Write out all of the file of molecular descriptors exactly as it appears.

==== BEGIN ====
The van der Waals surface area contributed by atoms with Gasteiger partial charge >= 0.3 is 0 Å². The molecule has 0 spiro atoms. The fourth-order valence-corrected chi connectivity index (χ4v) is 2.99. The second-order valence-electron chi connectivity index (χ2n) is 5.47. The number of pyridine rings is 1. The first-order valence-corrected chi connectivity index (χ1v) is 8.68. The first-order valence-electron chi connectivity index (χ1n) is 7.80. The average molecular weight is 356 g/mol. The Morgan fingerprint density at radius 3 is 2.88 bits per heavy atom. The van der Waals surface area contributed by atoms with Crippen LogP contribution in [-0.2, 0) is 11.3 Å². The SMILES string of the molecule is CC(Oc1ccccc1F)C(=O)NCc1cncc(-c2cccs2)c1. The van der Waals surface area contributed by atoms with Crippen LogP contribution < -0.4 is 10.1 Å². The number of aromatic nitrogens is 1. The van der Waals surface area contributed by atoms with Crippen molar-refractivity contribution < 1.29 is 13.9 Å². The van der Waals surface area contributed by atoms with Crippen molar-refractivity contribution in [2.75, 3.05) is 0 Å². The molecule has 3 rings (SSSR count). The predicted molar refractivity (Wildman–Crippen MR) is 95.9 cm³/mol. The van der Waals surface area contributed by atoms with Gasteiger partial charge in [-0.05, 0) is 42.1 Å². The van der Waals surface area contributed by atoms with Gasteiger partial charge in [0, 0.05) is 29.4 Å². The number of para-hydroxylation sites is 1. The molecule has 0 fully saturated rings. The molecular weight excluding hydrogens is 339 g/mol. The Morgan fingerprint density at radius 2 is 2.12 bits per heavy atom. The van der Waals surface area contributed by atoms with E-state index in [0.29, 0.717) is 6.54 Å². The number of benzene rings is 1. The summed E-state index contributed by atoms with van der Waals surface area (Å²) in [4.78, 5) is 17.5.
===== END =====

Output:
The van der Waals surface area contributed by atoms with Gasteiger partial charge >= 0.3 is 0 Å². The molecule has 0 spiro atoms. The fourth-order valence-corrected chi connectivity index (χ4v) is 2.99. The second-order valence-electron chi connectivity index (χ2n) is 5.47. The number of pyridine rings is 1. The first-order valence-corrected chi connectivity index (χ1v) is 8.68. The first-order valence-electron chi connectivity index (χ1n) is 7.80. The average molecular weight is 356 g/mol. The Morgan fingerprint density at radius 3 is 2.88 bits per heavy atom. The van der Waals surface area contributed by atoms with Crippen LogP contribution in [-0.2, 0) is 11.3 Å². The SMILES string of the molecule is CC(Oc1ccccc1F)C(=O)NCc1cncc(-c2cccs2)c1. The van der Waals surface area contributed by atoms with Crippen LogP contribution < -0.4 is 10.1 Å². The number of aromatic nitrogens is 1. The van der Waals surface area contributed by atoms with Crippen molar-refractivity contribution < 1.29 is 13.9 Å². The van der Waals surface area contributed by atoms with Crippen molar-refractivity contribution in [2.75, 3.05) is 0 Å². The molecule has 3 rings (SSSR count). The predicted molar refractivity (Wildman–Crippen MR) is 95.9 cm³/mol. The van der Waals surface area contributed by atoms with Gasteiger partial charge in [-0.05, 0) is 42.1 Å². The van der Waals surface area contributed by atoms with Gasteiger partial charge in [0, 0.05) is 29.4 Å². The number of para-hydroxylation sites is 1. The molecule has 0 fully saturated rings. The molecular weight excluding hydrogens is 339 g/mol. The Morgan fingerprint density at radius 2 is 2.12 bits per heavy atom. The van der Waals surface area contributed by atoms with E-state index in [0.29, 0.717) is 6.54 Å². The number of benzene rings is 1. The summed E-state index contributed by atoms with van der Waals surface area (Å²) in [4.78, 5) is 17.5.